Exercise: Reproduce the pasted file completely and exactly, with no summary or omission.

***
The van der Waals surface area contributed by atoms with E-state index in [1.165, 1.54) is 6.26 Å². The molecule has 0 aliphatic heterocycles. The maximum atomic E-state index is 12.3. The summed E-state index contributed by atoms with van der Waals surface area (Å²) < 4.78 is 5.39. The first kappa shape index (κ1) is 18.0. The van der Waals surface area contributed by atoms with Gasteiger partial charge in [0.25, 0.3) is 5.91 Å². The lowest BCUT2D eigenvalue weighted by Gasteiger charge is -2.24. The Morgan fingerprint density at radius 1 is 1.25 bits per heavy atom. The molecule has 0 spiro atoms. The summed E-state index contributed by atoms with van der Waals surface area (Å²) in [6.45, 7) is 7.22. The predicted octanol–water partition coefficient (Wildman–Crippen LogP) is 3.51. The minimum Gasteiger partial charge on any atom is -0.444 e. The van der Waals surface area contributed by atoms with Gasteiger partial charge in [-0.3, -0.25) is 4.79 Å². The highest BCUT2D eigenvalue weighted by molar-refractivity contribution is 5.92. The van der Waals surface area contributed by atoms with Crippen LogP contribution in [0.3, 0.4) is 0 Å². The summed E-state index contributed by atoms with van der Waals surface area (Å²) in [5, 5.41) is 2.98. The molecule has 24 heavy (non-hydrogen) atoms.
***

The van der Waals surface area contributed by atoms with E-state index in [1.165, 1.54) is 6.26 Å². The molecule has 0 aliphatic heterocycles. The maximum atomic E-state index is 12.3. The summed E-state index contributed by atoms with van der Waals surface area (Å²) < 4.78 is 5.39. The first kappa shape index (κ1) is 18.0. The van der Waals surface area contributed by atoms with Gasteiger partial charge in [0.25, 0.3) is 5.91 Å². The lowest BCUT2D eigenvalue weighted by Gasteiger charge is -2.24. The Morgan fingerprint density at radius 1 is 1.25 bits per heavy atom. The molecule has 0 spiro atoms. The summed E-state index contributed by atoms with van der Waals surface area (Å²) in [6.45, 7) is 7.22. The predicted octanol–water partition coefficient (Wildman–Crippen LogP) is 3.51. The minimum Gasteiger partial charge on any atom is -0.444 e. The van der Waals surface area contributed by atoms with Gasteiger partial charge in [-0.3, -0.25) is 4.79 Å². The highest BCUT2D eigenvalue weighted by molar-refractivity contribution is 5.92. The van der Waals surface area contributed by atoms with Crippen LogP contribution in [0.3, 0.4) is 0 Å². The summed E-state index contributed by atoms with van der Waals surface area (Å²) in [5, 5.41) is 2.98. The molecule has 24 heavy (non-hydrogen) atoms.